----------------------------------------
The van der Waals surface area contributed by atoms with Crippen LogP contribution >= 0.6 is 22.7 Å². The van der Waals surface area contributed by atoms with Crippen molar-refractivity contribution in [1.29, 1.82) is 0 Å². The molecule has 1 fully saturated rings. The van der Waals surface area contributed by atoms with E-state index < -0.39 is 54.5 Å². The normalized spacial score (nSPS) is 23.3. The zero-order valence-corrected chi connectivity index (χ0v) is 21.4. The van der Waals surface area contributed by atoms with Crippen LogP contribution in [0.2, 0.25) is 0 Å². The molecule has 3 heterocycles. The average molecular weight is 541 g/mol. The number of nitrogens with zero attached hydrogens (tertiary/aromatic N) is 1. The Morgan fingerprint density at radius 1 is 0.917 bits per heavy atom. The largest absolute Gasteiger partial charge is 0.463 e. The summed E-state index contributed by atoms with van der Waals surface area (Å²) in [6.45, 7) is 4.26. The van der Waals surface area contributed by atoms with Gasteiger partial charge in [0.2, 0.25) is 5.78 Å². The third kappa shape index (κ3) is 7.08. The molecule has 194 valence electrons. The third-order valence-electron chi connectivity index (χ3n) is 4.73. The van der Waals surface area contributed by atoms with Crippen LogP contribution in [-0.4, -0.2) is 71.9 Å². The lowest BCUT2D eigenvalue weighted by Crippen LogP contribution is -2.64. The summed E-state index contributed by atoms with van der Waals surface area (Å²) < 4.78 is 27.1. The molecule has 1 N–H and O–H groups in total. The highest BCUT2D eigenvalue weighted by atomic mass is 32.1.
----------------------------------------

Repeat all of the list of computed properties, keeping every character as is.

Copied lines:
The van der Waals surface area contributed by atoms with Crippen LogP contribution >= 0.6 is 22.7 Å². The van der Waals surface area contributed by atoms with Crippen molar-refractivity contribution in [1.29, 1.82) is 0 Å². The molecule has 1 fully saturated rings. The van der Waals surface area contributed by atoms with E-state index < -0.39 is 54.5 Å². The normalized spacial score (nSPS) is 23.3. The zero-order valence-corrected chi connectivity index (χ0v) is 21.4. The van der Waals surface area contributed by atoms with Crippen LogP contribution in [0.2, 0.25) is 0 Å². The molecule has 3 heterocycles. The average molecular weight is 541 g/mol. The number of nitrogens with zero attached hydrogens (tertiary/aromatic N) is 1. The Morgan fingerprint density at radius 1 is 0.917 bits per heavy atom. The largest absolute Gasteiger partial charge is 0.463 e. The summed E-state index contributed by atoms with van der Waals surface area (Å²) in [6.45, 7) is 4.26. The van der Waals surface area contributed by atoms with Gasteiger partial charge in [0.2, 0.25) is 5.78 Å². The third kappa shape index (κ3) is 7.08. The molecule has 194 valence electrons. The third-order valence-electron chi connectivity index (χ3n) is 4.73. The van der Waals surface area contributed by atoms with Crippen LogP contribution in [-0.4, -0.2) is 71.9 Å². The lowest BCUT2D eigenvalue weighted by Crippen LogP contribution is -2.64. The summed E-state index contributed by atoms with van der Waals surface area (Å²) < 4.78 is 27.1. The molecule has 1 N–H and O–H groups in total. The highest BCUT2D eigenvalue weighted by atomic mass is 32.1.